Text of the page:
Rushdie is a brilliant author (mainly novelist) and it’s a rare treat to read a memoir by someone who writes so well.
I hesitated to review this book because my prose pale in comparison to those of Salman Rushdie. But this is such an extraordinary work that I feel compelled to share my opinion, even if clumsily. “Joseph Anton” is the story behind the story for those of us old enough to remember what happened. And for younger people, or anyone who cares about our constitutionally granted freedom of expression, it’s an important reminder of how easily that right can be taken away.
Writer, Reader, Commuter.
The memoir is often thrilling, insightful, and beautiful--all the things you'd expect from Salman Rushdie. He is at his best considering the implications of the fatwa, and the larger questions of the artist's role of the documentarian in cultures both hostile and indifferent to art. Rushdie's thoughts on his own work, the origin and inspiration for his novels, are equally intriguing. He is less objective, of course, about his personal life and the narrative sags when he considers the emotional strains on his marriages and his pop-culture "successes" (particularly when they collide in his last marriage; and his association with the Famous Rock Band).
The narrator of this audiobook, when performing the "dialogue" of American "characters," affected such a strange "accent"- - snide parody - - not at all what I experienced on the page when reading and not listening. Was this an actor's choice? Director's? Did this audiobook have a director? In any case, it snapped me out of the dream of this memorable and fascinating story each time the narrator switch from his sophisticated, Euro-Indian accent to the "Valley Girl/hillbilly" American grunt.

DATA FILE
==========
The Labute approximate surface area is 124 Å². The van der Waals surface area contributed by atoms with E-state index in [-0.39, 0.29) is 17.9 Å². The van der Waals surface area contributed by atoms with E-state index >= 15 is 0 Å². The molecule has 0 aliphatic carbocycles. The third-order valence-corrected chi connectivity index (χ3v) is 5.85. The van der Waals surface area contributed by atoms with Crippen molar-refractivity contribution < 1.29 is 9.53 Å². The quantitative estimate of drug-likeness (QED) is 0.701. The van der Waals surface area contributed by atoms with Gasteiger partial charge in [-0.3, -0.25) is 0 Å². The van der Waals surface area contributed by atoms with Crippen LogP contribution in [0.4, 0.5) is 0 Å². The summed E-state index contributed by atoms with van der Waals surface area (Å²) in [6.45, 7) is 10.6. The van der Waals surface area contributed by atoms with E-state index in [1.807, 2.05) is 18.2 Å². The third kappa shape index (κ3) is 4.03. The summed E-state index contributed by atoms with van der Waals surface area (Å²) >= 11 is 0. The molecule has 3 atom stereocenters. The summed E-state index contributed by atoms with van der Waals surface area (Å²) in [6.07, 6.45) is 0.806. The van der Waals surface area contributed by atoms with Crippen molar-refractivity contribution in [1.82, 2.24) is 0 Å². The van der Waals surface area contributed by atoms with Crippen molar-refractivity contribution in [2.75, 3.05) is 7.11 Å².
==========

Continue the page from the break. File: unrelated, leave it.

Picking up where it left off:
Rushdie;s telling his autobiography in the third person.
His inability to see how he contributed to horrible interpersonal problems.
The feeling that most of the time he was in hiding he made lists of people wh supported him and those who did him wrong
The narrator's "voices" as he does 'characters' is just awful, It continuously yanks you out of the story and back to the fact that you're listening to an audio book. Especially disturbing as he imitates Marianne Wiggins, Rushdie's wife, but it is universally oafish
Ugly portrayal of his wife.
If Rushdie had written in the first person, he mght have realized how whiny he sounds in much of the book
Salman Rushdie, writing his memoir in the third person, illustrates the relationships and values and mistakes and triumphs that characterized his response to the outrage of being a writer targeted by the Iranian fatwa. He writes about his loves and imperfections, his angers and the pain he felt at the frequent criticism (often distorted) in the British press as the Fatwa and the risk to his life extended on year after year. Vivid friendships with many notable writers, artists and musicians run throughout the text, and were the web that helped him and his family survive the emotional burden of maintaining security in face of repeated renewals of the threats against him coming from the Iranian government each year. This is a memoir in which the multiple losses-- through divorce, death, estrangement, and personal vulnerability-- play next to the threat of violent death as the result of terror. Perhaps it is most moving when the 65 year old Salman writes to his 52 year old self that it is time to grow up. In this moment, he remembers some of the most painful (and unfortunate) choices he made and faces them with grace and responsibility. Throughout, his love of imaginative worlds and their possibilities shines through, as does his absolute commitment to the sacred values of free speech and human rights.
Sam Dastor is a wonderful reader and creates an amazing variety of voices and accents. Great performance!
This is a long and lovely listen.